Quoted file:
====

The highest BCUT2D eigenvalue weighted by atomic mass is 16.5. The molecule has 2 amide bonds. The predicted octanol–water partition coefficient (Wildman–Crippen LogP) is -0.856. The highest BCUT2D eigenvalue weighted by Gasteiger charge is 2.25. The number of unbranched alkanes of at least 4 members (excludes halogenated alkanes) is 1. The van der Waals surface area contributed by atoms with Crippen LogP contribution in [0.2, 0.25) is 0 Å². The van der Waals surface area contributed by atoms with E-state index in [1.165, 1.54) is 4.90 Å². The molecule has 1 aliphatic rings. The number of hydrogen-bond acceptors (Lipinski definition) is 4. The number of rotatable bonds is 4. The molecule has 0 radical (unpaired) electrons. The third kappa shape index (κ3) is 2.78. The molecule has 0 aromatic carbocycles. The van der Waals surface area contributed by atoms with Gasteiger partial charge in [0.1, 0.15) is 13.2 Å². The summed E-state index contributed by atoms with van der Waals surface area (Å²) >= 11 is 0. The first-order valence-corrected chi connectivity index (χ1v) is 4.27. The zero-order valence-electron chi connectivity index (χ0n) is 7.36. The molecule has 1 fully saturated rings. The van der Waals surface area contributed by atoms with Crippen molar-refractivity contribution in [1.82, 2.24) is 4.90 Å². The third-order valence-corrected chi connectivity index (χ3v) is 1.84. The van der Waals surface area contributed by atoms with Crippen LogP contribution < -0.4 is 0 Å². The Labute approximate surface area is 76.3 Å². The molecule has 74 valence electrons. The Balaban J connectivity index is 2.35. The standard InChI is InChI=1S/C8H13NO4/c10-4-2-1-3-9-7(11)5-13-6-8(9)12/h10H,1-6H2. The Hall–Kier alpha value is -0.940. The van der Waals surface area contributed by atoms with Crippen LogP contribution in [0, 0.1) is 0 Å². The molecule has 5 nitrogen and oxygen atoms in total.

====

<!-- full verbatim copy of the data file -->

The highest BCUT2D eigenvalue weighted by atomic mass is 16.5. The molecule has 2 amide bonds. The predicted octanol–water partition coefficient (Wildman–Crippen LogP) is -0.856. The highest BCUT2D eigenvalue weighted by Gasteiger charge is 2.25. The number of unbranched alkanes of at least 4 members (excludes halogenated alkanes) is 1. The van der Waals surface area contributed by atoms with Crippen LogP contribution in [0.2, 0.25) is 0 Å². The van der Waals surface area contributed by atoms with E-state index in [1.165, 1.54) is 4.90 Å². The molecule has 1 aliphatic rings. The number of hydrogen-bond acceptors (Lipinski definition) is 4. The number of rotatable bonds is 4. The molecule has 0 radical (unpaired) electrons. The third kappa shape index (κ3) is 2.78. The molecule has 0 aromatic carbocycles. The van der Waals surface area contributed by atoms with Gasteiger partial charge in [0.1, 0.15) is 13.2 Å². The summed E-state index contributed by atoms with van der Waals surface area (Å²) >= 11 is 0. The first-order valence-corrected chi connectivity index (χ1v) is 4.27. The zero-order valence-electron chi connectivity index (χ0n) is 7.36. The molecule has 1 fully saturated rings. The van der Waals surface area contributed by atoms with Crippen molar-refractivity contribution in [1.82, 2.24) is 4.90 Å². The third-order valence-corrected chi connectivity index (χ3v) is 1.84. The van der Waals surface area contributed by atoms with Crippen LogP contribution < -0.4 is 0 Å². The Labute approximate surface area is 76.3 Å². The molecule has 74 valence electrons. The Balaban J connectivity index is 2.35. The standard InChI is InChI=1S/C8H13NO4/c10-4-2-1-3-9-7(11)5-13-6-8(9)12/h10H,1-6H2. The Hall–Kier alpha value is -0.940. The van der Waals surface area contributed by atoms with Crippen LogP contribution in [0, 0.1) is 0 Å². The molecule has 5 nitrogen and oxygen atoms in total.